Tag: cloud

Did Arrested Development account for 1.6% of all North American bandwidth on Sunday?

Image from the awesome site bite.ca.

As somebody that has run a web-based business and networked with top cloud talent for the past 6+ years, I couldn’t help but think of the massive flood of traffic Netflix (and their supposed 20 THOUSAND instances of AWS) had to support at the launch of the new Arrested Development season.

In terms of bandwidth, the Sunday at Midnight bulk release of season four was estimated to account for up to 5% of all Netflix traffic.  This other article says Netflix accounts for 32% of all North American bandwidth.  So unless my math is off, Arrested Development was responsible for 1.6% of all North American bandwidth consumption on Monday morning.

I don’t know what the total North American bandwidth consumption is on a typical Sunday night, but I bet it is a lot.

A tip of my cap to the Netflix team that is able to deliver this type of service day in and day out.

Three reasons Microsoft Cloud Computing is good for the Northwest

Last week I joined the operations group within the Microsoft Cloud Computing business.  I’m still ramping up, but I have had a chance to begin networking with some local people in the Cloud / SaaS space.  It is very interesting, and I feel the Northwest is going to be a hub of this movement.  Here’s why:

1) Job creation – I’m not sure if you’ve heard, but there’s a recession on.  This has caused a lot of very good, very smart IT/IS people to look for new opportunities.  Seattle has always been a technology hub, which I assume means there are more of these folks available than in other cities (with the exception of San Francisco, New York, LA, and maybe Dallas).  The growth of managed IT services is creating jobs for these folks.

2) Better for the environment – Servers take a lot of juice, and setting up a coal plant in Redmond wouldn’t be the best PR move.  Luckily, the Northwest is home to cheap, renewable hydroelectric power.  Many data centers are being built near dams (not just for Microsoft, Google and probably Amazon are doing this as well).  Dams may not be the best thing for salmon, but they are great for hosted data.  Also, less packaging will go into software distribution, meaning less CDs, boxes, and cellophane in the landfill.  You’ll simply subscribe to our software and start using it, with nothing to install.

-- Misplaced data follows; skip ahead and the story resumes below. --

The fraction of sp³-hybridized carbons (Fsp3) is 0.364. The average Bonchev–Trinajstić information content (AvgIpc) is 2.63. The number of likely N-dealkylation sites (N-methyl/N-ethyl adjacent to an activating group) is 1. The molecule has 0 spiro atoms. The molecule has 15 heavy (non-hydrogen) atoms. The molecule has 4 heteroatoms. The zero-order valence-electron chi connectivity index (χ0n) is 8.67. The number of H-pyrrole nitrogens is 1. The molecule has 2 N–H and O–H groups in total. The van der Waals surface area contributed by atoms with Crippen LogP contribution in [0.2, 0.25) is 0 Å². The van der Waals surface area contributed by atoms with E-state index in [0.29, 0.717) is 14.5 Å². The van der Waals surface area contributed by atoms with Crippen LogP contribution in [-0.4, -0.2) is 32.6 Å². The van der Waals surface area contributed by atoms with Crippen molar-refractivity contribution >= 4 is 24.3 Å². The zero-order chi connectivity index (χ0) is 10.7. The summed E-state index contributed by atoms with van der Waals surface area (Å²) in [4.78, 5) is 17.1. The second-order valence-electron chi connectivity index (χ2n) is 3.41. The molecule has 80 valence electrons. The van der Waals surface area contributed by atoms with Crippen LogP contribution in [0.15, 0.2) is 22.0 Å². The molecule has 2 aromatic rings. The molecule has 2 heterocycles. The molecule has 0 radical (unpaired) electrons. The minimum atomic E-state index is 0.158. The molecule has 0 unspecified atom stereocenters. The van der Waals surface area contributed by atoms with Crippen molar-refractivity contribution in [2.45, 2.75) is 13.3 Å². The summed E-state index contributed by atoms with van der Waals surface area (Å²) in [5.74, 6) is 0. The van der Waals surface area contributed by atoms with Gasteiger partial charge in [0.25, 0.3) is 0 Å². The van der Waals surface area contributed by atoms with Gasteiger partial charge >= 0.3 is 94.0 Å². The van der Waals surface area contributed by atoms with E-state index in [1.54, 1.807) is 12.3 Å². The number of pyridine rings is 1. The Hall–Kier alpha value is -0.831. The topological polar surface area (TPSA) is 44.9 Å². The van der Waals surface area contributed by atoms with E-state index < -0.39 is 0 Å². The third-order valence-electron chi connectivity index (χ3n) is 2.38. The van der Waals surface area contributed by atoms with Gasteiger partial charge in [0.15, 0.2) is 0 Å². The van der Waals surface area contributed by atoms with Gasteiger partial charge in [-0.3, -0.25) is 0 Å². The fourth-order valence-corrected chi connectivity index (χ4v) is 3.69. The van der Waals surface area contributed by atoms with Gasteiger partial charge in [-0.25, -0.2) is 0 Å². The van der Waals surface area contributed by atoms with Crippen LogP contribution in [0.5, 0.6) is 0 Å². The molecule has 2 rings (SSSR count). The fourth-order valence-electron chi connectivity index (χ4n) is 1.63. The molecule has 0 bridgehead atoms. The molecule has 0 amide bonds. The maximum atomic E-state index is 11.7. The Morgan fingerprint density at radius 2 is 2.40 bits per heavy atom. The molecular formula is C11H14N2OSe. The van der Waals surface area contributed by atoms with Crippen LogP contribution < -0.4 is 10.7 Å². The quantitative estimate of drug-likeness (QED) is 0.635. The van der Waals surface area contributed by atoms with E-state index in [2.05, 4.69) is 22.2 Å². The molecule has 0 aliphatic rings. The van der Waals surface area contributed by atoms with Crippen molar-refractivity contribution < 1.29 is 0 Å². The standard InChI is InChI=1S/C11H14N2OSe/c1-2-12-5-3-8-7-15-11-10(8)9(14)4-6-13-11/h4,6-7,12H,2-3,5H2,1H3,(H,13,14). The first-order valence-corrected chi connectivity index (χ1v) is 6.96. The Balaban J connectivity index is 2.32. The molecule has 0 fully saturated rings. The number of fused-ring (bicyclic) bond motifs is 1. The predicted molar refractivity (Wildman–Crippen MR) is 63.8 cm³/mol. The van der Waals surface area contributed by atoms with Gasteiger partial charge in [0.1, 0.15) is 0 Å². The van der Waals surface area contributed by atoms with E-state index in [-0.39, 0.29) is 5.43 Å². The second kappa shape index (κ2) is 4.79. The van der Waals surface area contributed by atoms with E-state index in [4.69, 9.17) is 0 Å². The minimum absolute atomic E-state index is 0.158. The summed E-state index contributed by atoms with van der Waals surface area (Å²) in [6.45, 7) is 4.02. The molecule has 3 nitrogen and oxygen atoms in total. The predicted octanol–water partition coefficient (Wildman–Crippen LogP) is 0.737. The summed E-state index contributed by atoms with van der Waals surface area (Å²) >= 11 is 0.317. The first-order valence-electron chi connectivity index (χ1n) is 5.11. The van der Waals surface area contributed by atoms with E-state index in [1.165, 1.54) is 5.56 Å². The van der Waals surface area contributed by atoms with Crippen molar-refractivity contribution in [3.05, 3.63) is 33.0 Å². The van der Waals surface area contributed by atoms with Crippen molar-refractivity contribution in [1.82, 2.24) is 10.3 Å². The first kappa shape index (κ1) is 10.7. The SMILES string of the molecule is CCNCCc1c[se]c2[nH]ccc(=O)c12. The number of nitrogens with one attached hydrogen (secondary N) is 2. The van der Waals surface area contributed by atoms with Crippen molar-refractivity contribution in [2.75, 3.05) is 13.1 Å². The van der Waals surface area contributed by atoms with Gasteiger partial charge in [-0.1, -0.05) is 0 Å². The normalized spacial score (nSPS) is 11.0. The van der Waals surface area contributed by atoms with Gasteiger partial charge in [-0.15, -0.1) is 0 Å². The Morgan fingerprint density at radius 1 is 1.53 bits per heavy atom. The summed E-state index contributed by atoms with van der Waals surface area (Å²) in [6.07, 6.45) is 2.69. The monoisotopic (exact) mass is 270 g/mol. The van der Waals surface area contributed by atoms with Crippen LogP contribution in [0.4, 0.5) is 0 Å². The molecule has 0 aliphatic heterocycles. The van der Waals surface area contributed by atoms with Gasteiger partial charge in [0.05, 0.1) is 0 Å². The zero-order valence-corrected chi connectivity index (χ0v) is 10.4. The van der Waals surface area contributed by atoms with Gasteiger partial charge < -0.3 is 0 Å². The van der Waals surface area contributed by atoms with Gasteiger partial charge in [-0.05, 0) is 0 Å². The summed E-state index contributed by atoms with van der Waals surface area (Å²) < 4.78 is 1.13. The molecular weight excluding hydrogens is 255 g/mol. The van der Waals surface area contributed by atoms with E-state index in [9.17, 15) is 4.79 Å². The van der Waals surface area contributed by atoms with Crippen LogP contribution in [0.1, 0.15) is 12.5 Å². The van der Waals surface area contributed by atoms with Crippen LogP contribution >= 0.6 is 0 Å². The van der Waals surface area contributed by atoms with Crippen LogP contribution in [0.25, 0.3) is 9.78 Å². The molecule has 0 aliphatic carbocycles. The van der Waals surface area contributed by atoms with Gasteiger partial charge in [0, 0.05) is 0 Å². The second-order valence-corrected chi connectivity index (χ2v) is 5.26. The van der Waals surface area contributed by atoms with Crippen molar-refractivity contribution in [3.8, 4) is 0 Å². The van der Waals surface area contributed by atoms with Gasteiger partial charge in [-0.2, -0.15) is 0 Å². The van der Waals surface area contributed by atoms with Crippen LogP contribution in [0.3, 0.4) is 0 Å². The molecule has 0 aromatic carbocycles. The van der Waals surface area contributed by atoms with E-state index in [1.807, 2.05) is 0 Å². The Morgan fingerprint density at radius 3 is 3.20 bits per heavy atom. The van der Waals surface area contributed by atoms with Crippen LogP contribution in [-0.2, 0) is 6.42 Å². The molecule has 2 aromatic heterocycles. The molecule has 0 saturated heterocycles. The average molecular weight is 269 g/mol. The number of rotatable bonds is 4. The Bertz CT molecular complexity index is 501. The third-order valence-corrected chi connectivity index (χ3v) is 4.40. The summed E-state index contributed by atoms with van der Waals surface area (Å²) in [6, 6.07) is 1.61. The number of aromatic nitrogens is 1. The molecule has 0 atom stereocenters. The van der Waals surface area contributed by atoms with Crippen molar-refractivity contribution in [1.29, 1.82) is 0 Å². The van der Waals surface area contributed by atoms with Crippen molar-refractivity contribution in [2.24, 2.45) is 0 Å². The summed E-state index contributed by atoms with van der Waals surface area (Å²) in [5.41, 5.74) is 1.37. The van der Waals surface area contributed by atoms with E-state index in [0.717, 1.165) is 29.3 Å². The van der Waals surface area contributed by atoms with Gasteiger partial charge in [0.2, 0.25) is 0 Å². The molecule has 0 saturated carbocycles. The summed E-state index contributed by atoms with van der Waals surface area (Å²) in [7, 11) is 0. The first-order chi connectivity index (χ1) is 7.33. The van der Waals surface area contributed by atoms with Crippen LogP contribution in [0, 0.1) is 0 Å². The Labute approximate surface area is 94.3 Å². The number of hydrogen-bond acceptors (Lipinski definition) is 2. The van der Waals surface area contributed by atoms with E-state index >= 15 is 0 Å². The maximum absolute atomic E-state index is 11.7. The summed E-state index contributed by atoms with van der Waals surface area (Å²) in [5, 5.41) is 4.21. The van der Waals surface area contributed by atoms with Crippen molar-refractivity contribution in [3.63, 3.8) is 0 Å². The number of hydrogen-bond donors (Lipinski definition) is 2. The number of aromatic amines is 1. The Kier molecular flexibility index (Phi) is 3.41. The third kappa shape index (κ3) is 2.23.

3) More efficient for business – Businesses are the big winners here.  Less manufacturing, distribution, and maintenance will forever be involved in business productivity software.  If you run a business, you’ll be able to download or instantly access updates.  Distributing software and granting access to new users will involve checking a couple of boxes, instead of wiping a laptop and installing software from a CD.  You won’t have to buy or maintain a server.  It all just makes sense.

My friend Lanny Milhollandcompared it to the early 1900’s, when people used to create their own “power” from mills, windmills, coal, etc.  Eventually electricity became a utility, and people could “subscribe” to a central, shared power plant operated by a single party.  This is the direction software has been going for a while, and with major players like Microsoft shifting their focus, it will be the norm very soon.